Last month Ray Archuleta visited Sinaloa invited by Liventia and hosted by AARC, Veggies from Mexico, CAADES, and the Solve Awards. Ray was the inspiration for and participated in the Netflix documentary “Kiss the Ground” which already has over 10 million views and over 1 billion impressions worldwide. I highly recommend it. It is worth noting that the narration is done by the famous actor Woody Harrelson (who also participated in “Hunger Games” and “Venom”, among others).
Ray is a certified soil scientist and worked for more than 30 years at the Natural Resources Conservation Service (NRCS) with the U.S. government.
Ray argues with several studies, scientific tests, and experiments, that the solution for our crops, to produce more and better, to produce healthier; and even to reduce global warming and save our planet, is the care and conservation of our soils.
The bad use of soil, for decades, has increased the number of desert areas in the world, given that 40% of the water tah our planet transpires comes precisely from trees and plants, and not having them has considerably reduced our rainfall and increased global temperatures.
According to Ray, better soil is achieved mainly through “No-till farming”, that is, by not removing the soil where our crops are and even allowing grasses or plants to grow around them. This is to maintain the microorganisms, bacteria, and life that is under the soil, and that allows, according to him, better development of our crops, using fewer fertilizers and agrochemicals. In addition, these healthy soils full of life produce sequestration of carbon from the atmosphere and therefore reduce global warming.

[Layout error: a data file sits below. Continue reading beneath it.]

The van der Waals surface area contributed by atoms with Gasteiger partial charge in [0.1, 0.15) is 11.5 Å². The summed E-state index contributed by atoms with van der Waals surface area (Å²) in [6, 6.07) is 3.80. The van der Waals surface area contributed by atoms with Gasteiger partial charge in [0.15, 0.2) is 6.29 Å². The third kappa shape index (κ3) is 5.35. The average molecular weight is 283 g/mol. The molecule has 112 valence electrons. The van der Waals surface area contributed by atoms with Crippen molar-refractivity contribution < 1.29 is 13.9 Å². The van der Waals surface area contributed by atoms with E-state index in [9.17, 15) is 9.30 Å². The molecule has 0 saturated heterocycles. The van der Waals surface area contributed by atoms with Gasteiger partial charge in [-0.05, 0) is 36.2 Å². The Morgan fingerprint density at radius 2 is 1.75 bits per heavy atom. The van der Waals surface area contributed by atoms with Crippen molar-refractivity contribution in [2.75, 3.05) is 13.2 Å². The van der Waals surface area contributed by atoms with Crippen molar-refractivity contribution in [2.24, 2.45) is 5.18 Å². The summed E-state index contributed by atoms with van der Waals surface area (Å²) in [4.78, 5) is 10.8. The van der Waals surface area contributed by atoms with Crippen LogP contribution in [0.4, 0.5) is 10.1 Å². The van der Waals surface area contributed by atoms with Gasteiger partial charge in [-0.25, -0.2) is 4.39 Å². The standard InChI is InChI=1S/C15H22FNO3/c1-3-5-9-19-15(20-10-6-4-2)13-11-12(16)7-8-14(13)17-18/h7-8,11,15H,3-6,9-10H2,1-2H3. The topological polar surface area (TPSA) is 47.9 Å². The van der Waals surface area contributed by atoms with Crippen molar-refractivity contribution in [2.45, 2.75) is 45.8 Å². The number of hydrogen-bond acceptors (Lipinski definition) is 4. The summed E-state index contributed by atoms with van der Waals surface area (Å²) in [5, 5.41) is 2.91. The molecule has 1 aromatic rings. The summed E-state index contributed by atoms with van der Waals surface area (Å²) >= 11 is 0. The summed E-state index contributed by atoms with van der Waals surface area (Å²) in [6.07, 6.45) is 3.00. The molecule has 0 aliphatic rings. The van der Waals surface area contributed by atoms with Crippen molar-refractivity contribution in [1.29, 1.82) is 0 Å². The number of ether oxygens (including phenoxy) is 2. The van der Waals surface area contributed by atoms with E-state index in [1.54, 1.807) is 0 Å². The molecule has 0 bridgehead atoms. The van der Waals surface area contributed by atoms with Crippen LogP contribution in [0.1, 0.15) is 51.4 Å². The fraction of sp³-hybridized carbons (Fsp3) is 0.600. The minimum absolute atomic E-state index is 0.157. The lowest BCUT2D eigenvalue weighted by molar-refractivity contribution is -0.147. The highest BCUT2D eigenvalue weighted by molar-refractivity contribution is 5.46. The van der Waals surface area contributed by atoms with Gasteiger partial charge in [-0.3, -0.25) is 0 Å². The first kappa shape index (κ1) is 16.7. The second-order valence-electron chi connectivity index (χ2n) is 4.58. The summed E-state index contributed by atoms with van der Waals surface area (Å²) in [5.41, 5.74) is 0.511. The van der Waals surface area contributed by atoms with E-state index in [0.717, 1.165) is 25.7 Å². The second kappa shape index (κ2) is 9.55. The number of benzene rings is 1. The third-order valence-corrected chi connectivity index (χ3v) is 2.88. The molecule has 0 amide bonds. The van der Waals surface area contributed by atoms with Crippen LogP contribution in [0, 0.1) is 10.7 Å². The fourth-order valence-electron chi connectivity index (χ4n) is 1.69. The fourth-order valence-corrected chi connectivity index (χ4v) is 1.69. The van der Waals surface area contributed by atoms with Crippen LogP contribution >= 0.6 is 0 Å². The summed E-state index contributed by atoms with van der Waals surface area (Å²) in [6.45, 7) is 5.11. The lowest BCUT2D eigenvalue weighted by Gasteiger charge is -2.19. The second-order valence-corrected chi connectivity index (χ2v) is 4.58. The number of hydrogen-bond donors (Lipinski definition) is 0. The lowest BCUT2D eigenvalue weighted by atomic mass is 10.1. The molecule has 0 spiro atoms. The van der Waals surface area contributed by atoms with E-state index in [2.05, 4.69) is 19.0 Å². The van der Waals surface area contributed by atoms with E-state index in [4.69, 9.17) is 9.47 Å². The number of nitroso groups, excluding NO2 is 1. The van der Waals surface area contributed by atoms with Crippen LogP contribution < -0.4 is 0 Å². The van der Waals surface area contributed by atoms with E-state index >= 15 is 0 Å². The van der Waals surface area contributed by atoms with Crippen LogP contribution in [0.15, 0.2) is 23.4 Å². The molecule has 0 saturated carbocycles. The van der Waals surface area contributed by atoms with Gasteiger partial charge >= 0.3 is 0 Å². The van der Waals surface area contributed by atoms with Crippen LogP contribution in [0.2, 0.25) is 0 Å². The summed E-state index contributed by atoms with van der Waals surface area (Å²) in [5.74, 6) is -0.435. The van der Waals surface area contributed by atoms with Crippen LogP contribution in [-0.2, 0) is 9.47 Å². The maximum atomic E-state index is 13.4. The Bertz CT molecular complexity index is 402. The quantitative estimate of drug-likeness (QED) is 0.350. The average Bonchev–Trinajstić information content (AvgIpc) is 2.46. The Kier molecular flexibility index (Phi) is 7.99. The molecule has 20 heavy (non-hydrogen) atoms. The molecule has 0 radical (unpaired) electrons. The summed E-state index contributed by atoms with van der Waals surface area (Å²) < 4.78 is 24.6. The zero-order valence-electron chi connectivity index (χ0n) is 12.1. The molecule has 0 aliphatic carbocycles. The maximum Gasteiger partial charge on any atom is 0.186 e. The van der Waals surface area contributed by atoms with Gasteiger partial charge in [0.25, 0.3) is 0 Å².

Of course, following these practices is not easy. As Ray mentioned in his talks, it first requires a real change of mentality and beliefs. And of course, the teamwork of all growers in the regions where it is decided to use this type of practice.
There are risks, according to some growers, with “no-tillage” such as poor nutrition and more pests, which they argue, would produce a reduction in crop yields.
The reality is that in Sinaloa, we have been working for decades to improve our production system. We have been evolving, not only using better technology such as greenhouses, drip irrigation, and better varieties of vegetables and grains, but we have also been conscious of our environment and sustainability. We use more and more organic products in our crops, we put more and more organic matter in our soils and we make sure that what we produce is safe and always using the best practices of social responsibility.
Ray showed us with experiments, both in his presentations at the AARC and at the Science Center, with a rain simulator, the big differences between good soil and bad soil. He showed this in the levels of water infiltration that each has. Both samples were taken from right here in Sinaloa.
He also shared with us that the record for corn production in the United States is held by a grower who uses only this type of sustainable strategy and who achieved 27 tons per hectare last year.
Undoubtedly, these types of practices should not go unnoticed. We have the responsibility to continue producing more and better, seeking to increase the income of our growers, while promoting and practicing sustainability.
By: Georgius Gotsis – Veggies From Mexico CEO